It’s taken seven years, but opponents to the Thirty Meter Telescope have finally found a venue where legal issues related to building such a monstrous structure in an area set aside for conservation can be debated honestly and fairly. . . and that venue is, surprisingly, a narrow crosswalk 9,000 feet above sea level on the very slopes of the sacred landscape they hope to protect.

One would think the laws protecting Hawaii’s most special places would prevail in a more convenient location. One would hope they would have a bearing far sooner in the process. But the sad truth is, each time the issue was raised according to the rules governing the process, the individuals entrusted with administering those laws chose to set them aside and grant favorable decisions based instead on politics.

TMT Mauna Kea protest sign

Protesters near the site of the proposed Thirty Meter Telescope on Mauna Kea on the Big Island.

KITV

And so the project proceeded on faulty legal grounds; and so concerned citizens are compelled to take the law into their own hands; and so the issue has arrived at the court of public opinion, where you, good people, shall make your own determination.

Consider the facts:

  1. The summit of Mauna Kea lies within a conservation district.  Because it is so unique, this designation affords it unusual protections for the purpose of conserving it, as is, in perpetuity.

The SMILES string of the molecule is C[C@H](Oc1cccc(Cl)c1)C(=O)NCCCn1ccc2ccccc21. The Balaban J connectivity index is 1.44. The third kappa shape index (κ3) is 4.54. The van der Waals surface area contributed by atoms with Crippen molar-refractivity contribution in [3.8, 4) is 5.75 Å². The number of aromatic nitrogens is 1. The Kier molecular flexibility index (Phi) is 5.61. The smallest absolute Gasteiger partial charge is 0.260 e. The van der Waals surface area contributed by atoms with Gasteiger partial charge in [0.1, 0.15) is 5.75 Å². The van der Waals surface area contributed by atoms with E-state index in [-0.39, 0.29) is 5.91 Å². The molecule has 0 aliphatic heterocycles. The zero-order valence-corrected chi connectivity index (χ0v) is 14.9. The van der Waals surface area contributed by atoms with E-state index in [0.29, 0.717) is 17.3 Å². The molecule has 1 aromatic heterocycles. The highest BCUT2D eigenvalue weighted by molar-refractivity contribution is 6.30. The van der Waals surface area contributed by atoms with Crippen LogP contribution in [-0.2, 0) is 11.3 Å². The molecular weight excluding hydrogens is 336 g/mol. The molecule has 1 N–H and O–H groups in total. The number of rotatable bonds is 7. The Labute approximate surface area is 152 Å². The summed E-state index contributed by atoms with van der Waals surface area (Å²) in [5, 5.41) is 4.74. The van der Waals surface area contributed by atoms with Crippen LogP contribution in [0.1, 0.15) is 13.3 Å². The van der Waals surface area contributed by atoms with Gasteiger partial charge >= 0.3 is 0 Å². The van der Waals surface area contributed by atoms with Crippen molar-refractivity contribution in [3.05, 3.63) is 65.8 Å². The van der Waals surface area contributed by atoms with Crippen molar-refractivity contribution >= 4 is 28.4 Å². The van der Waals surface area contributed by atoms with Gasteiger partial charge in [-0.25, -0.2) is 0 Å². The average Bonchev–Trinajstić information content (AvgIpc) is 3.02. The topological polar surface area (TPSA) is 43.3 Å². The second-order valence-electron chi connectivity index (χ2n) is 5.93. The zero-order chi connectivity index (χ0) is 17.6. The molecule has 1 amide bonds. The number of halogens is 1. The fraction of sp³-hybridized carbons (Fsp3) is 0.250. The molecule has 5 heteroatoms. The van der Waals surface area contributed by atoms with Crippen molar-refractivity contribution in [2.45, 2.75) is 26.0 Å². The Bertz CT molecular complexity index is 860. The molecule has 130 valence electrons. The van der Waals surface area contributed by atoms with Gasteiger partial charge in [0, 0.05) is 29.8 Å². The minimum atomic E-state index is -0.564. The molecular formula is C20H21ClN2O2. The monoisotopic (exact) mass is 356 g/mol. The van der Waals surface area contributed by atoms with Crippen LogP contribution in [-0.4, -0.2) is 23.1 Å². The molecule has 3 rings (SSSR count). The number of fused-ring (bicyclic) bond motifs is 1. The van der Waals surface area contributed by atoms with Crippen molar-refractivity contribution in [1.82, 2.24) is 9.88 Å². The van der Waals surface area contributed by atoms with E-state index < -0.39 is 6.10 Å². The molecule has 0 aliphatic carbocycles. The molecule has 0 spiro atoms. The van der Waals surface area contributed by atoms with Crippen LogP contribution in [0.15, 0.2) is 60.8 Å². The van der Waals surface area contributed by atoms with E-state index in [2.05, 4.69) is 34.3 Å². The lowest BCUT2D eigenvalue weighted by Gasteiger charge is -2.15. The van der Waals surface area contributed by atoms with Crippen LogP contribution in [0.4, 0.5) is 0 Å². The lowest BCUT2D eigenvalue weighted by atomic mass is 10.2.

2. State agencies regulating activities in conservation districts do have the authority to allow construction in them, but only if the proposed project meets eight criteria. The law is very clear in this regard . . . each and every one of the eight criteria must be met.
  3. One of the eight criteria is that the proposed project cannot have an impact on the environment.
  4. The Thirty Meter Telescope, if built, will be 18 stories tall and the size of seven football fields.  A structure this size cannot be placed on the slope of a mountain.  It must be anchored in, which in this case requires impact drilling to a depth of seven stories for at least two years.
  5. There is no place on Hawaii Island where zoning laws allow for the construction of such a massive and environmentally destructive project, even in industrial areas.
  6. There is no way construction of a structure this size will not have an impact on Mauna Kea’s pristine environment.

While there are many other facts to consider regarding the appropriateness of the proposed project and the state’s legal obligation to protect resources in a conservation district, the simple exercise above sufficiently closes the case.

This is not a matter of science versus superstition. It doesn’t matter how many jobs the project will create nor what mysteries it might solve. It’s a matter of the law, to whom it applies and to what extent we are compelled to enforce the law when corrupted government officials break it.

Supporters of the blockade support the rule of law and the principle that it applies to everyone, no matter how wealthy and powerful and connected they may be. Please join them and support, in whatever way you can, their effort to enforce the laws that protect all of Hawaii’s most special places, including the sacred landscape of Mauna Kea.

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